Unlike most other shows the GCCF’s Supreme Show has no miscellaneous or club classes; it does, however, have classes other shows do not have. There are four Adult Open classes for each championship status breed: Champion Male and Female classes for full Champions, the winners being eligible for Grand Challenge Certificates and Pre-Champion Male and Female classes for cats with one or two Certificates or who have qualified as kittens, competing for Challenge Certificates.

 

The same applies to the neuter classes which are split into Premier and Pre-Premier classes for males and females. Cats which are already Grand Champions do not compete in these classes but in special classes for Grand Champions, Imperial Grand Champions, UK Grand Champions and UK & Imperial Grand Champions only, the winner being eligible for a UK Grand Challenge Certificate. Grand Premiers, Imperial Grand Premiers, UK Grand Premiers and UK & Imperial Grand Premiers compete for a UK Grand Premier Certificate.

 

In these classes several breeds may compete together. UK Grand Certificates are only awarded at the Supreme Show; two such Certificates from different judges give the cat the title of UK Grand Champion/Premier or UK & Imperial Grand Champion/Premier if it has additionally gained that title. There is no Reserve UK Grand Challenge/Premier Certificate. Best of Breed winners at the Supreme Show do not get certificates but compete against the other BOB winners in their section for Best of Variety.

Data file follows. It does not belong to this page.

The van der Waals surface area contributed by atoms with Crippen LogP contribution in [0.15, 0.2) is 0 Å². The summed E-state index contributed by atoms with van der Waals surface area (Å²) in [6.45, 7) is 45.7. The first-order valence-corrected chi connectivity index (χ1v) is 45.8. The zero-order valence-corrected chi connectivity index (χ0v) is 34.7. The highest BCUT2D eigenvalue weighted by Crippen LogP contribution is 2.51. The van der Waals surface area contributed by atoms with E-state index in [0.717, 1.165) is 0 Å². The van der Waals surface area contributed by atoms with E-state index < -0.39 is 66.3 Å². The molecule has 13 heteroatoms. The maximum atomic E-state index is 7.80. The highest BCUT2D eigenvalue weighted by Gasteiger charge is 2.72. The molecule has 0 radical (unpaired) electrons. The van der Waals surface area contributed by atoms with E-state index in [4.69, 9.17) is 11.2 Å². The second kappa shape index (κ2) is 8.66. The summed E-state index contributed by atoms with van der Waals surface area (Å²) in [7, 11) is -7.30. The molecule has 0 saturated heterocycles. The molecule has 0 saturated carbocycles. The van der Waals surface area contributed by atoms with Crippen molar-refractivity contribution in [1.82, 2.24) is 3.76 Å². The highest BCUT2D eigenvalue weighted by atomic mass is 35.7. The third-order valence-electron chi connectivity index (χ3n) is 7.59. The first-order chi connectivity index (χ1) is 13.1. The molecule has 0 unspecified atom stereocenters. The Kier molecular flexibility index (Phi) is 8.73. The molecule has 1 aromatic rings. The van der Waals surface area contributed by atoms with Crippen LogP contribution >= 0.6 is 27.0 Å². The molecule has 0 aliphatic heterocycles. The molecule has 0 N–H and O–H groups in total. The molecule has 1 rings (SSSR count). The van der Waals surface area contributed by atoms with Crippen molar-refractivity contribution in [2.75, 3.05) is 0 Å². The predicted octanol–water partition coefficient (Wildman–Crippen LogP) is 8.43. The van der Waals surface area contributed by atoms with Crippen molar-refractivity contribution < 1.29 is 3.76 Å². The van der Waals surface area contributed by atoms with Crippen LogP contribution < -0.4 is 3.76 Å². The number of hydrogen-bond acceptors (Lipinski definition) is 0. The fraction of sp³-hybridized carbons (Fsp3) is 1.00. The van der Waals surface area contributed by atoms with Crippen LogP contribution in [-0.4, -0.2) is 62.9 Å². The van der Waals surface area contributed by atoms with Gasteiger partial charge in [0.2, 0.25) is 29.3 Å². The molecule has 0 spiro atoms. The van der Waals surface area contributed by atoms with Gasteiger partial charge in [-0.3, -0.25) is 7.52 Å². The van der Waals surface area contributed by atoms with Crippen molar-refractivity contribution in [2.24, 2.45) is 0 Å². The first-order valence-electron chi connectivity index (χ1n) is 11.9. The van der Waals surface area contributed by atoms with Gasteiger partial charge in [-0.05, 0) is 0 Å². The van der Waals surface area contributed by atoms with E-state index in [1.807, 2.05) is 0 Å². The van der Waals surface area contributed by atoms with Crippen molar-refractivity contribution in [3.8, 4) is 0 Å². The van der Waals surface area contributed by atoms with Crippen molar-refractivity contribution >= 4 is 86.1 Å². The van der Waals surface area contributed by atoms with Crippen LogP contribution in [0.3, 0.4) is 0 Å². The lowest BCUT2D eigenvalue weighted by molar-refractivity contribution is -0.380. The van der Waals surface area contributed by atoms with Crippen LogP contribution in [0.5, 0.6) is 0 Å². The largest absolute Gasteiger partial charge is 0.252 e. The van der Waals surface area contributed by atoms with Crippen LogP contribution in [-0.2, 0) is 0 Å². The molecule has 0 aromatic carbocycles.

The seven Best of Variety Adults (Persian, Semi-Longhair, British, Foreign, Burmese, Oriental and Siamese) compete for Supreme Adult, the seven kittens for Supreme Kitten and the seven neuters for Supreme Neuter. The Supreme Adult and the Neuter can add the coveted word 'Supreme' to their title.

 

Finally, the Supreme Adult, Supreme Kitten and Supreme Neuter compete against each other for the honour of being judged Supreme Exhibit. Crufts the Iconic Dog Show and its History The Supreme Cat Show and its Iconic History.

I have a hobby website where I have on display various Cat Breeds and Funny Cats on fine art prints by Louis Wain 1860-1939 from 1880’s to 1930’s. http://www.fabprints. com